FILE - Head grower at Sira Naturals, Inc., Mark Vlahos, left obscured behind plant tray, and the company's CEO Michael Dundas, right, examine cannabis plants, Thursday, July 12, 2018, at Sira Naturals medical marijuana cultivation facility, in Milford, Mass.
Steven Senne, Associated Press

SALT LAKE CITY — A newly published Utah Policy poll suggests support for medical marijuana legalization has recently slipped among the state's voters, though a majority still support it.

When asked whether they "support or oppose legalizing doctor-recommended use of marijuana for certain diseases and pain relief," 64 percent of respondents said they favored it, with 33 percent against it, Utah Policy reported.

The survey, conducted by Dan Jones & Associates among likely voters, was for the most part carried out after The Church of Jesus Christ of Latter-day Saints and various other community groups and state lawmakers teamed up to urge voters to reject the state's medical marijuana ballot initiative in November.

The coalition made its announcement urging voter opposition to Proposition 2 on Aug. 23, and the poll was conducted from Aug. 22 through Aug. 31.

Overall support for medical marijuana legalization was down significantly compared to its previous poll, published in May, which showed support at 73 percent. Three other polls published by Utah Policy in the past 12 months also showed support hovering between 73 and 76 percent.

In the new poll published Tuesday, 43 percent of all respondents were strongly in support of medical marijuana legalization, while 23 percent were strongly against it. Two percent of respondents said they didn't know their position.

Support among Latter-day Saints who described themselves as "very active" dropped from 59 percent to 45 percent compared to the previous Utah Policy poll, while opposition in that group jumped from 38 percent to 52 percent.

On Aug. 23, The Church of Jesus Christ of Latter-day Saints emailed its members in Utah warning the initiative to allow medical marijuana posed "a serious threat to health and public safety, especially for our youth and young adults, by making marijuana generally available with few controls."

But the church "does not object to the medicinal use of marijuana, if doctor-prescribed, in dosage form, from a licensed pharmacy," Elder Jack N. Gerard, a General Authority Seventy with the church, told reporters at the time.

The Utah Episcopal Diocese and Islamic Society of Greater Salt Lake also voiced their opposition to the initiative at the Aug. 23 news conference.

Advocates supporting the initiative responded that Proposition 2's opponents were not offering realistic alternatives. The ballot initiative campaign, called the Utah Patients Coalition, has also argued that the measure includes strict provisions preventing unapproved uses of marijuana.

Support for medical marijuana also dropped significantly among self-described Republicans, from 60 percent to 49 percent. Support among Democrat respondents ticked up slightly from 95 percent to 97 percent, while independents' support fell from 77 percent to 71 percent.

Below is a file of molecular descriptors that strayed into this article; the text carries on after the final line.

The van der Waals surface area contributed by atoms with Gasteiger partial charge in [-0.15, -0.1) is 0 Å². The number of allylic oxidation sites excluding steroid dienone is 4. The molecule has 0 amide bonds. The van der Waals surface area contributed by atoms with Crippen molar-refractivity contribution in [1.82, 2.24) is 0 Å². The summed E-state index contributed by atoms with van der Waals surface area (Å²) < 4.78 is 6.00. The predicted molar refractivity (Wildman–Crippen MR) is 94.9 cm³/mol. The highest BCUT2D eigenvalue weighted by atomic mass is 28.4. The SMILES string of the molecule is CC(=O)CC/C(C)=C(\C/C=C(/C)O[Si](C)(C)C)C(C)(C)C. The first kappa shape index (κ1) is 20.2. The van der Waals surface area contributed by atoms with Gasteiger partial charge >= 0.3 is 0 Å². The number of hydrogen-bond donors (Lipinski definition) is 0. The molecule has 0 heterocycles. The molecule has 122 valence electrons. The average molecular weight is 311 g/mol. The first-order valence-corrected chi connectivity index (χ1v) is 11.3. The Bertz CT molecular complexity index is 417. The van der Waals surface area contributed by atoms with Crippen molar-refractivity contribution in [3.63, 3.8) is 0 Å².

Support among Protestant respondents ticked up two points to 89 percent, and jumped nine points among Catholics to 93 percent.

The new poll was conducted with 809 likely Utah voters and has a margin of error of plus or minus 3.4 percent.

Advocates file complaint

Also this week, the Utah Patients Coalition submitted a complaint to the Elections Division of Utah Lt. Gov. Spencer Cox's office, alleging an opposition group is violating Utah law with dishonest advertising against the initiative.

The group cites messages it calls "a radio ad and telephone poll making demonstrably false claims" about the initiative put forth by Drug Safe Utah, a political issues committee that formed earlier this year to organize opposition to the legalization measure.

"For example, (Drug Safe Utah's) radio ad claims that 'Prop 2 is actually about recreational use and not medical," the complaint states. "However, the Utah Medical Cannabis Act is a strictly medical program requiring physician-approved treatment for a specific list of medical conditions. Nowhere in the law does it provide for recreational use of cannabis."

Utah Patients Coalition Director DJ Schanz said in a statement that "Utah deserves an honest and public debate on this important issue."

"Deceiving the public with half-truths and falsehoods undermines public discourse and trust," Schanz said. "We call on Drug Safe Utah and its coalition members to engage in a thoughtful and trustworthy debate, one based on facts and truth.”

The complaint asks for "a cease-and-desist order prohibiting (Drug Safe Utah) from making false statements to Utah voters as required by Utah law." It also asks the lieutenant governor's office to "publicly sanction" Drug Safe Utah "for its untruthful activities."

The lieutenant governor's office confirmed it has received the elections complaint and is reviewing it.

Drug Safe Utah said in a prepared response that it "stands by its public statements and ads."

"Proposition 2, which was drafted in part by the marijuana industry, contains none of the traditional safeguards of medical practice; instead it makes recreational marijuana easily accessible," the organization said in a statement.

Drug Safe Utah's statement adds that "unlike prescribed medicines, there is no dosage, no physician follow-up required, no disclosure of risks. This creates an environment for recreational marijuana to flourish."